In Lowe v. Ozmun (3 Cal.App. 387; 86 P. 729) plaintiff brought an action for the conversion of securities pledged by him with defendant as collateral.Summary of this case from Cole v. Manufacturers Trust Company
Civ. No. 188.
April 4, 1906.
APPEAL from a judgment of the Superior Court of Los Angeles County, and from an order denying a new trial. D. K. Trask, Judge.
The facts are stated in the opinion of the court.
Ross Avery, and F. W. Burnett, for Appellant.
E. S. Williams, Lynn Helm, E. C. Bailey, and Oscar A. Tripper, for Respondent.
Action for conversion. Judgment for plaintiff, from which judgment and an order denying a new trial defendant appeals.
The complaint, which appears to have been filed May 9, 1900, alleges that in 1896 plaintiff was the owner of certain bonds of the Pasadena Consolidated Gas Company of the value of $20,000, and bonds of the Pasadena and Mt. Wilson Railway Company of the value of $10,000; that at that date he pledged the same with A. M. Ozmun to secure an indebtedness of $10,801.66. That said Ozmun, on the tenth day of May, 1897, unlawfully converted said bonds to his own use, at which date plaintiff's indebtedness to Ozmun was $11,230.86, and no more. That on the eleventh day of May, 1897, plaintiff demanded from defendant the said bonds, or the value thereof, less the sum so due and owing from plaintiff, and that Ozmun refused either to return said bonds or pay their value to plaintiff, to the damage of plaintiff in the sum of $18,769.14, no part of which has been paid. That Ozmun died in 1899, and defendant who is the executor of the last will and testament of deceased, published notice to creditors; and thereafter plaintiff presented his claim duly verified for the above-named sum, which was rejected. A copy of said claim is attached to the complaint, which shows the indebtedness originally existing, the amount and value of the bonds, and the balance claimed to be due after deducting such indebtedness.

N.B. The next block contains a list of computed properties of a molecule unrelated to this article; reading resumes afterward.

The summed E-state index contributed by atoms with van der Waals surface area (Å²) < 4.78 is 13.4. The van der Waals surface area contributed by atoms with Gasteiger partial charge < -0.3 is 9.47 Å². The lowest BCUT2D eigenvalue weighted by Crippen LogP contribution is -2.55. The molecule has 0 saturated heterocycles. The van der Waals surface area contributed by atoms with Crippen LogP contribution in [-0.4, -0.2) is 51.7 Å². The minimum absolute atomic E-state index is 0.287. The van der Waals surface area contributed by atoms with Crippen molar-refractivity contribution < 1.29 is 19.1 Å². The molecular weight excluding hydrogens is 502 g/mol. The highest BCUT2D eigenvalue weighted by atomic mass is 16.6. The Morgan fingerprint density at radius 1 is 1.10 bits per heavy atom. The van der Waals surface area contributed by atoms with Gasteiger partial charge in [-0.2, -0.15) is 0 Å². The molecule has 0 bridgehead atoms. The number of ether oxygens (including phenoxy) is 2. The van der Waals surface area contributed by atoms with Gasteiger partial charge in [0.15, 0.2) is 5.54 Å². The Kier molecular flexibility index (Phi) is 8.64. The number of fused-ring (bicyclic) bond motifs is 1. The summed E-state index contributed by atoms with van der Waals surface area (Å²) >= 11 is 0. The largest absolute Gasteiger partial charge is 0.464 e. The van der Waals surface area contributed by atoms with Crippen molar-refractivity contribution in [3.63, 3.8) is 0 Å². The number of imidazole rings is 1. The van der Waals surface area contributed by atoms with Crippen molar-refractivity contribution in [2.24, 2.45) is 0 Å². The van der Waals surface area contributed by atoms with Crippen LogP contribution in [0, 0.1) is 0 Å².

A demurrer to this complaint, which involves not only its sufficiency as a pleading, but also the bar of section 339, Code of Civil Procedure, was considered by our supreme court upon appeal in Lowe v. Ozmun, 137 Cal. 257, [ 70 P. 87], and the complaint was there held to state a cause of action and that the claim therein set out was not barred by the provisions of the statute. After the coming down of the remittitur defendant answered, denying the material allegations of the complaint, and by way of a separate defense set up that the indebtedness mentioned in the complaint was evidenced by a note given by plaintiff to Ozmun in the year 1896, due in one day, which note contained a clause authorizing Ozmun to sell the collateral mentioned in the complaint at public or private sale, at the option of the payee, without advertising the same or demanding payment of the debt or giving notice, and authorizing the pledgee at such sale to become the purchaser. It is alleged that demand was made upon plaintiff for the payment of the debts, which being refused, on May 4, 1897, the pledgee caused to be published in the "The Evening Express" of that date, a notice that on May 10, 1897, at 2 o'clock P. M., he would sell said collaterals at public auction to the highest bidder; that pursuant thereto he sold the same for $4,748, being the full value of the bonds, and credited the same upon the note, and that the balance remains unpaid. And for a further defense defendant sets up the pleadings and records in an action, brought at some date not apparent of record, but before March 27, 1898, by plaintiff and other stockholders of the Consolidated Gas Company, a corporation, to vacate and annul a certain sale of stock of said gas company theretofore made on account of the nonpayment of a delinquent assessment levied upon such stock by the board of directors, basing their right of action, in part, upon the claim that the individual defendants to such action and directors of said corporation were the owners of a large amount of the bonds of said gas company, and that they had conspired together to levy such assessment for the sole purpose of increasing the value of such bonds, and without any other necessity for such assessment, and it was alleged in said complaint that Ozmun, on May 10, 1897, converted $20,000 of such bonds, the property of Lowe, to the use of himself, the said Ozmun, and that said bonds so converted were held as collateral to a debt of Lowe, and by such conversion all obligations of Lowe to Ozmun had been satisfied; and that certain stock belonging to Lowe sold at said delinquent assessment sale and theretofore held by Ozmun for voting purposes until such indebtedness was satisfied, was the property of Lowe and should be returned to him and certificates issued therefore. In that action the defendants denied the conversion, and alleged that they had sold the bonds mentioned in the complaint as claimed by Lowe in the manner provided in the contract under which they were held as collateral, and that the proceeds were insufficient to pay such indebtedness. The court in its findings in that case found that the allegations of the defendants' answer were true and that plaintiffs were entitled to take nothing by said action, and that defendants were entitled to their costs.